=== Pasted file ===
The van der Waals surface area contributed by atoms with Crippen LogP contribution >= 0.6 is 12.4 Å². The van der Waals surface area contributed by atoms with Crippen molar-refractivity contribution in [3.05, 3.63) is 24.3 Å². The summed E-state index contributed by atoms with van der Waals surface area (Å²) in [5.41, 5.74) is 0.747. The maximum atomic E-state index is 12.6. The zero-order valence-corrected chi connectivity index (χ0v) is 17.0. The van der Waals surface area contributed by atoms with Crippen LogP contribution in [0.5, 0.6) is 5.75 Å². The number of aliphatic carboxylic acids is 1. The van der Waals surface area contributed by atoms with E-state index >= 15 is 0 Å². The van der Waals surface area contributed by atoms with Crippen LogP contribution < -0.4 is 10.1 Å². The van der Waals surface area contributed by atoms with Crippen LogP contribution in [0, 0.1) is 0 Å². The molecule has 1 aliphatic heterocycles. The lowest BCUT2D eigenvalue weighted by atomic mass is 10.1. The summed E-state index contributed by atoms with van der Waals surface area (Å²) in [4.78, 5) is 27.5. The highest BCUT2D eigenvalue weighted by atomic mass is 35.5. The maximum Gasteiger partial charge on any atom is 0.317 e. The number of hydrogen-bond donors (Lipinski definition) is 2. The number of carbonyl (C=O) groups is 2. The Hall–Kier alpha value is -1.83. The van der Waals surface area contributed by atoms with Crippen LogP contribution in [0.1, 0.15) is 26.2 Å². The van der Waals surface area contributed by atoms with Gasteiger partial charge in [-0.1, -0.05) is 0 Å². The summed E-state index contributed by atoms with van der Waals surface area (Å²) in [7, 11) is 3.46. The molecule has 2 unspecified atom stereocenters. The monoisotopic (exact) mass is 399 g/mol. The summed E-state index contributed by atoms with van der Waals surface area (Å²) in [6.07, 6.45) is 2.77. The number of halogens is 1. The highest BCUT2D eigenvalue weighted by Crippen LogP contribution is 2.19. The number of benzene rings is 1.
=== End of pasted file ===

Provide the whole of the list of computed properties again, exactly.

The van der Waals surface area contributed by atoms with Crippen LogP contribution >= 0.6 is 12.4 Å². The van der Waals surface area contributed by atoms with Crippen molar-refractivity contribution in [3.05, 3.63) is 24.3 Å². The summed E-state index contributed by atoms with van der Waals surface area (Å²) in [5.41, 5.74) is 0.747. The maximum atomic E-state index is 12.6. The zero-order valence-corrected chi connectivity index (χ0v) is 17.0. The van der Waals surface area contributed by atoms with Crippen LogP contribution in [0.5, 0.6) is 5.75 Å². The number of aliphatic carboxylic acids is 1. The van der Waals surface area contributed by atoms with E-state index >= 15 is 0 Å². The van der Waals surface area contributed by atoms with Crippen LogP contribution < -0.4 is 10.1 Å². The van der Waals surface area contributed by atoms with Crippen LogP contribution in [0, 0.1) is 0 Å². The molecule has 1 aliphatic heterocycles. The lowest BCUT2D eigenvalue weighted by atomic mass is 10.1. The summed E-state index contributed by atoms with van der Waals surface area (Å²) in [4.78, 5) is 27.5. The highest BCUT2D eigenvalue weighted by atomic mass is 35.5. The maximum Gasteiger partial charge on any atom is 0.317 e. The number of hydrogen-bond donors (Lipinski definition) is 2. The number of carbonyl (C=O) groups is 2. The Hall–Kier alpha value is -1.83. The van der Waals surface area contributed by atoms with Crippen LogP contribution in [0.1, 0.15) is 26.2 Å². The van der Waals surface area contributed by atoms with Gasteiger partial charge in [-0.1, -0.05) is 0 Å². The summed E-state index contributed by atoms with van der Waals surface area (Å²) in [7, 11) is 3.46. The molecule has 2 unspecified atom stereocenters. The monoisotopic (exact) mass is 399 g/mol. The summed E-state index contributed by atoms with van der Waals surface area (Å²) in [6.07, 6.45) is 2.77. The number of halogens is 1. The highest BCUT2D eigenvalue weighted by Crippen LogP contribution is 2.19. The number of benzene rings is 1.